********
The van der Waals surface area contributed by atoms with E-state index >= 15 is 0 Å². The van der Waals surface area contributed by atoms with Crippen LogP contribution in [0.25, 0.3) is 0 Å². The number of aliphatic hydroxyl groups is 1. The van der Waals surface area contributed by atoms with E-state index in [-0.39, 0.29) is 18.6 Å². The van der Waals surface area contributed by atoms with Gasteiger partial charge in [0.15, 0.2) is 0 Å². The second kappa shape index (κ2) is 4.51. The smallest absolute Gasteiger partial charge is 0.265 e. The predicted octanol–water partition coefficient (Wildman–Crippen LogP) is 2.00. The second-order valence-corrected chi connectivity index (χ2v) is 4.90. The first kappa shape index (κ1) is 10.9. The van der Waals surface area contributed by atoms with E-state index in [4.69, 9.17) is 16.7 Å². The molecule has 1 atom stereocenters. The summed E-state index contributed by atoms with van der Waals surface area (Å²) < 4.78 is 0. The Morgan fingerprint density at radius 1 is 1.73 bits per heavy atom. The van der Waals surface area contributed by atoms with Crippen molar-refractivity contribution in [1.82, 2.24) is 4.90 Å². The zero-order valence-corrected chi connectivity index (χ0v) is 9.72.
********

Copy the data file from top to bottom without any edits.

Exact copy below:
The van der Waals surface area contributed by atoms with E-state index >= 15 is 0 Å². The van der Waals surface area contributed by atoms with Crippen LogP contribution in [0.25, 0.3) is 0 Å². The number of aliphatic hydroxyl groups is 1. The van der Waals surface area contributed by atoms with E-state index in [-0.39, 0.29) is 18.6 Å². The van der Waals surface area contributed by atoms with Gasteiger partial charge in [0.15, 0.2) is 0 Å². The second kappa shape index (κ2) is 4.51. The smallest absolute Gasteiger partial charge is 0.265 e. The predicted octanol–water partition coefficient (Wildman–Crippen LogP) is 2.00. The second-order valence-corrected chi connectivity index (χ2v) is 4.90. The first kappa shape index (κ1) is 10.9. The van der Waals surface area contributed by atoms with E-state index in [4.69, 9.17) is 16.7 Å². The molecule has 1 atom stereocenters. The summed E-state index contributed by atoms with van der Waals surface area (Å²) < 4.78 is 0. The Morgan fingerprint density at radius 1 is 1.73 bits per heavy atom. The van der Waals surface area contributed by atoms with Crippen molar-refractivity contribution in [1.82, 2.24) is 4.90 Å². The zero-order valence-corrected chi connectivity index (χ0v) is 9.72.